ABIDJAN (Reuters) - A U.N. investigation into alleged human rights abuses in Ivory Coast will be fruitless without the cooperation of authorities loyal to incumbent leader Laurent Gbagbo, an official in his administration said on Sunday.
The country was plunged into crisis when Gbagbo refused to step down after a disputed election in November, leading to an outbreak of violence in a nation still divided since a civil war in 2002 and 2003.
The electoral commission, world leaders and the U.N. General Assembly have recognized Gbagbo’s rival Alassane Ouattara as the winner of the election.
“The Secretary-General told President Ouattara that he was alarmed by the reports of egregious human rights violations,” U.N. spokesman Martin Nesirky said in a statement, referring to a telephone conversation between U.N. chief Ban Ki-moon and Ouattara on Saturday.
Ouattara’s supporters say they are being hunted down and killed or kidnapped at night by pro-Gbagbo forces. The U.N. has put the death toll from the violence at more than 170, the United States at over 200.
The U.N. peacekeeping mission in Ivory Coast, known as UNOCI, said last month pro-Gbagbo forces were blocking access to what could be a mass grave near Abidjan. U.N. diplomats told Reuters UNOCI was still barred from the site.
“He (Ban) said UNOCI had been instructed to do everything possible to gain access to the affected areas both for prevention and to investigate and record the violations so that those responsible will be held accountable,” Nesirky said.
The cabinet director of Gbagbo’s Interior Ministry, Vehi Tokpa, told Reuters by telephone such an investigation would go nowhere without the cooperation of the Ivorian security forces.
“How can the United Nations do an investigation in Ivory Coast without the participation of the Ivorian authorities? What is the value of this?” he said.
“When there are truths to clear up, we shall base them on facts, not declarations.”
If there was evidence of a mass grave, he said, the United Nations must “tell us ... where it is.”
Defiant in the face of growing international pressure, Gbagbo reiterated a call on state television on Saturday for the peacekeeping mission to leave Ivory Coast, accusing it of opening fire on civilians.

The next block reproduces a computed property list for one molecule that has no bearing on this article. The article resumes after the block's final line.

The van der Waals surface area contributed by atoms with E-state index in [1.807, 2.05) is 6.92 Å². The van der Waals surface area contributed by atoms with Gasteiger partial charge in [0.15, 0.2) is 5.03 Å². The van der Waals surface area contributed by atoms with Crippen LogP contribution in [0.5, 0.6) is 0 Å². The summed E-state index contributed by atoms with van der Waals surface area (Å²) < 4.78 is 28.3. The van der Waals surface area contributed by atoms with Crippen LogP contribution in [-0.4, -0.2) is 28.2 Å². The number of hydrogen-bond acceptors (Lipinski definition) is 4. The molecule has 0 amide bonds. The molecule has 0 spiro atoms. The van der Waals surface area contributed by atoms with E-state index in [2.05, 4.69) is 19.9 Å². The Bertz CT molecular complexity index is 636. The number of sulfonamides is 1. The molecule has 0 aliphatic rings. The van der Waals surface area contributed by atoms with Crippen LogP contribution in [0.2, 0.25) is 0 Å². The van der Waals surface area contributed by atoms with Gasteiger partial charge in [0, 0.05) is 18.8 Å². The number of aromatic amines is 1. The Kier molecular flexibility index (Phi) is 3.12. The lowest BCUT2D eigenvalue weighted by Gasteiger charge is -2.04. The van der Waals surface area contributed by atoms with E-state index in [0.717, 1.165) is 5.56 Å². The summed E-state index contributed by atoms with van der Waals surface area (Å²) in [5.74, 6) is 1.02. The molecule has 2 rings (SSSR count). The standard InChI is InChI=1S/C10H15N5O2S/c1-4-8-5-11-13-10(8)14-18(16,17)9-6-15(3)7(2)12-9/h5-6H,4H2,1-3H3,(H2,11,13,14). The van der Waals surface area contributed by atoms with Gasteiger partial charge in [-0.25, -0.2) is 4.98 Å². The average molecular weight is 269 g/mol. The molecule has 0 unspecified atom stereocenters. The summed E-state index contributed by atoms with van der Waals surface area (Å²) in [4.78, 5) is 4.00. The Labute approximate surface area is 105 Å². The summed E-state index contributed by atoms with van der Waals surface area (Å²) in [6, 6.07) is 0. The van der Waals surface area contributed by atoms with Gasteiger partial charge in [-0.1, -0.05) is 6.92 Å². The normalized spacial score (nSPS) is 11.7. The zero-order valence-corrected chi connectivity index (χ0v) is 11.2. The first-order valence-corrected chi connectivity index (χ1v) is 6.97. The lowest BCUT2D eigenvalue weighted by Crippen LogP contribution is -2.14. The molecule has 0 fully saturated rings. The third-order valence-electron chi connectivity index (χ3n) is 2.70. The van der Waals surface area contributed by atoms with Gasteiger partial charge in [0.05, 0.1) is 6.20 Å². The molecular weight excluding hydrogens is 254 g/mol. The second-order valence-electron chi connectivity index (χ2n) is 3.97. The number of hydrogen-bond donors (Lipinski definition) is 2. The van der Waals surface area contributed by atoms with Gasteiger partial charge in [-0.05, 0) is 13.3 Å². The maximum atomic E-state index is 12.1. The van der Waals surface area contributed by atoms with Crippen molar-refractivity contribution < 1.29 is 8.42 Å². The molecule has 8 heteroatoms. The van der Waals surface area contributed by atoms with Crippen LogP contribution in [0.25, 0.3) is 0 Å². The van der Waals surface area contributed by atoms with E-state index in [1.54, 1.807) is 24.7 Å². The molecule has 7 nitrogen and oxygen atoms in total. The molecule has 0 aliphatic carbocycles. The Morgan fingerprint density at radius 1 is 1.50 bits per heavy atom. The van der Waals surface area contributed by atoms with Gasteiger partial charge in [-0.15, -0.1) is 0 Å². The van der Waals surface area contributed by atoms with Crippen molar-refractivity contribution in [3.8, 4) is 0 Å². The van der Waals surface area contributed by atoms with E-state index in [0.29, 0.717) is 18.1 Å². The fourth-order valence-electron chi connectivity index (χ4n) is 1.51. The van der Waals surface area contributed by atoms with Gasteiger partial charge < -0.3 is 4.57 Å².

The mission rejected a similar accusation on its website three days ago as “lies” and said the state-owned broadcaster was spreading misinformation to incite hatred against it.
Residents of an area alleged to be the site of a mass grave said last month the Ivorian military had closed off the site and chased away anyone who tried to gain access.
Ouattara has asked for the International Criminal Court in The Hague to send a mission to Ivory Coast to investigate reports of post-election violence by pro-Gbagbo forces.
He reiterated the request in his call with Ban on Saturday.
Three presidents from the West African regional bloc ECOWAS are planning a second round of talks on January 3 with Gbagbo to try to persuade him to cede power to Ouattara or face an operation to remove him by force.
A statement issued by the African Union on Sunday said they would be joined by Kenyan Prime Minister Raila Odinga, who has called for the use of force to oust Gbagbo and whose own electoral dispute with President Mwai Kibaki, accused of rigging the Kenyan election in 2007, let to ethnic bloodshed in which 1,300 people were killed.
The United Nations has expressed concern that the homes of political opponents of Gbagbo in the main city of Abidjan have been marked to identify their occupants’ ethnicity, indicating that the country could be heading for ethnic violence.
Additional reporting by Louis Charbonneau at the United Nations; editing by Andrew Dobbie